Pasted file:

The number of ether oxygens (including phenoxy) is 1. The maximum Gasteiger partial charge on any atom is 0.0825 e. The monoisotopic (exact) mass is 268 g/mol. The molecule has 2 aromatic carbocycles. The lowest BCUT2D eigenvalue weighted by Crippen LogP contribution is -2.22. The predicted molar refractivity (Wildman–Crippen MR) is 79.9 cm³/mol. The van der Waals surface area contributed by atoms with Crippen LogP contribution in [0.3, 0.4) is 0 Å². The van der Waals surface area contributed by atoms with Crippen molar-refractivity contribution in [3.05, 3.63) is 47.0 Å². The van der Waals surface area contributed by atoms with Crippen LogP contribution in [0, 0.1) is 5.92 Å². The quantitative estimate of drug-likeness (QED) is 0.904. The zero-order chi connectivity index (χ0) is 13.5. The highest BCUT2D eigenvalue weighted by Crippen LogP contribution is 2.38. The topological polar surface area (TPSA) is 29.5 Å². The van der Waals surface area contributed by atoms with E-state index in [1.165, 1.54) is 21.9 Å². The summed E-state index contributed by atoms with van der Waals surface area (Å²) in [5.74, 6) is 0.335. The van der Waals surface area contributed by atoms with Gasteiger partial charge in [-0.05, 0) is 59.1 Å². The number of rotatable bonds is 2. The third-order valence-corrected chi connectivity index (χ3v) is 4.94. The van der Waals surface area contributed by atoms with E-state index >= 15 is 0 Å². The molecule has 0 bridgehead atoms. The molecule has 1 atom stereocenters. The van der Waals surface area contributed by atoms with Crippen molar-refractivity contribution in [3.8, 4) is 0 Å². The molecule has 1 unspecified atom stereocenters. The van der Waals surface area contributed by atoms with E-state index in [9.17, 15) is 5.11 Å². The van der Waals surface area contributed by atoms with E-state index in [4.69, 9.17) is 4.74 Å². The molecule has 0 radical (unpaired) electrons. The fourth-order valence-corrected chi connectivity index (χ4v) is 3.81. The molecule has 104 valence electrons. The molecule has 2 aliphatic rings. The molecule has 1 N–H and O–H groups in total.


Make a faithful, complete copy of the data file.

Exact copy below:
The number of ether oxygens (including phenoxy) is 1. The maximum Gasteiger partial charge on any atom is 0.0825 e. The monoisotopic (exact) mass is 268 g/mol. The molecule has 2 aromatic carbocycles. The lowest BCUT2D eigenvalue weighted by Crippen LogP contribution is -2.22. The predicted molar refractivity (Wildman–Crippen MR) is 79.9 cm³/mol. The van der Waals surface area contributed by atoms with Crippen LogP contribution in [0.3, 0.4) is 0 Å². The van der Waals surface area contributed by atoms with Crippen molar-refractivity contribution in [3.05, 3.63) is 47.0 Å². The van der Waals surface area contributed by atoms with Crippen LogP contribution in [0, 0.1) is 5.92 Å². The quantitative estimate of drug-likeness (QED) is 0.904. The zero-order chi connectivity index (χ0) is 13.5. The highest BCUT2D eigenvalue weighted by Crippen LogP contribution is 2.38. The topological polar surface area (TPSA) is 29.5 Å². The van der Waals surface area contributed by atoms with E-state index in [1.165, 1.54) is 21.9 Å². The summed E-state index contributed by atoms with van der Waals surface area (Å²) in [5.74, 6) is 0.335. The van der Waals surface area contributed by atoms with Gasteiger partial charge in [-0.05, 0) is 59.1 Å². The number of rotatable bonds is 2. The third-order valence-corrected chi connectivity index (χ3v) is 4.94. The van der Waals surface area contributed by atoms with E-state index >= 15 is 0 Å². The molecule has 0 bridgehead atoms. The molecule has 1 atom stereocenters. The van der Waals surface area contributed by atoms with Crippen molar-refractivity contribution in [3.8, 4) is 0 Å². The molecule has 1 unspecified atom stereocenters. The van der Waals surface area contributed by atoms with E-state index in [9.17, 15) is 5.11 Å². The van der Waals surface area contributed by atoms with E-state index in [4.69, 9.17) is 4.74 Å². The molecule has 0 radical (unpaired) electrons. The fourth-order valence-corrected chi connectivity index (χ4v) is 3.81. The molecule has 104 valence electrons. The molecule has 2 aliphatic rings. The molecule has 1 N–H and O–H groups in total.